In this book, he provides a fresh interpretation of traditional Christian thinking and defends a vision of the Church that embraces a plurality of callings, to marriage, celibacy, and covenant partnership.

In a cover note, Stanley Hauerwas of Duke University says: “Robert Song knows he has written a book that will make no one or any side of the debates about gay marriage happy.”

John Barclay, Lightfoot Professor of Divinity at Durham University, says: “This is provocative, beautifully argued, and a must-read for all seeking a way out of our present theological quagmire.”

Fresh signs of life and growth in the grounds of the Armagh City Hotel this afternoon (Photograph: Patrick Comerford, 2015)

It’s difficult for a late night news addict
to ‘Sing a New Song’ in the morning

Archbishop Eamon Martin addresses the General Synod in Armagh this morning (Photograph: Patrick Comerford, 2015)

Patrick Comerford

One of my joyful tasks at the General Synod this year again is act as host to our ecumenical guests. This year they include observers from the Roman Catholic, Romanian Orthodox, Methodist, Moravian and Presbyterian Churches, the Irish Council of Churches, the Religious Society of Friends and the Redeemed Church of Christ.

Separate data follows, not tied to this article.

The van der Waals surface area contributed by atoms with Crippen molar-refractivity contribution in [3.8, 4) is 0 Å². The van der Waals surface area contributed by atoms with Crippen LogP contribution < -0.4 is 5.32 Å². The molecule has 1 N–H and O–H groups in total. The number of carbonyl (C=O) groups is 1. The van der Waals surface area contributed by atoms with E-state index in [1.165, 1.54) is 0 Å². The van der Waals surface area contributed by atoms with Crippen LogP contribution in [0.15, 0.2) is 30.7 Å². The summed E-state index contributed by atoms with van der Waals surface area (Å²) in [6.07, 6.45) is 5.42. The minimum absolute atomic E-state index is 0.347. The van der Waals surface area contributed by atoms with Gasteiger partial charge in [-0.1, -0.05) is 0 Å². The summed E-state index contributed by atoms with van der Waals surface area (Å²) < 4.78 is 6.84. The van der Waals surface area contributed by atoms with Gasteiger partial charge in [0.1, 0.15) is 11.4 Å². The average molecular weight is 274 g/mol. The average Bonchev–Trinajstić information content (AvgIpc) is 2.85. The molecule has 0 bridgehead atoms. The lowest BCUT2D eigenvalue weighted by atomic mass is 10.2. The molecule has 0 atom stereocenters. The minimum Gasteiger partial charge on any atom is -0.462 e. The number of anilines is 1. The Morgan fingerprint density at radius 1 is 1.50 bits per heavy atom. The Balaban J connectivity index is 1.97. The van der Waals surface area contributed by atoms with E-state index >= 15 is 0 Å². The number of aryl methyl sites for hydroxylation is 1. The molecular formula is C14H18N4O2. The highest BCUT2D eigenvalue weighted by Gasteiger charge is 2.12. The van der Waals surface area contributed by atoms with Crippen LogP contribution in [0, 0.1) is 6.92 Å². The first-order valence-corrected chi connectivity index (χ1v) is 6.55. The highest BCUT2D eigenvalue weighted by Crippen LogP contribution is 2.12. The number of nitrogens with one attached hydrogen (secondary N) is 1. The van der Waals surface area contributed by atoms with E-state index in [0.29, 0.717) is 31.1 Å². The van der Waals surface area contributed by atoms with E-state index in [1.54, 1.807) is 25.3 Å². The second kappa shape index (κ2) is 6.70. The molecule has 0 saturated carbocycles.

We are getting to know each other or renewing friendships at coffee breaks and at lunch and dinner in the Armagh City Hotel.

This morning, there was a warm welcome at the General Synod for the Roman Catholic Archbishop of Armagh, the Most Revd Eamon Martin.

Archbishop Martin said that when he was being ordained Archbishop he chose as his motto: “Sing to the Lord a New Song.”

“Ever since that, I’ve been troubled by my own motto and I’m not sure what it means to me,” he said.

Archbishop Martin said that the real inspiration was a call to conversion for each one of us every single day. He wondered if it meant new words or a new melody. Then along came Pope Francis and he put down a challenge to people to try doing things in a new key – so it’s the same words and melody in a new key. And Pope Francis says this is a missionary key.

“We are challenged to get out there with the message of the Gospel to get out to the messiness of people’s lives, to the reality of where they are living. We’re in the present and we’re called to sing a new song. I know that’s not always easy. In wishing you well for your deliberations for these days I encourage you to consider how you sing a new song to the Lord, delivering the challenging message of the Gospel without alienating people but calling them to Come and See,” he said.

Not that my voice is in good singing form this morning. I am staying in the Charlemont Arms Hotel, and stayed up late last night renewing friendships with other members of the General Synod. It was, you might say, “networking.”

And then, instead of going to sleep, I left the television on all night, half-sleeping and half watching the election news on BBC.

Earlier yesterday, I had spent part of the afternoon as the pool of people who are writing news reports on the General Synod for the Church of Ireland Gazette.

It’s hard to stop being a news junky after working as journalist for most of your adult life … and I’m still waiting for news from some of the election counts.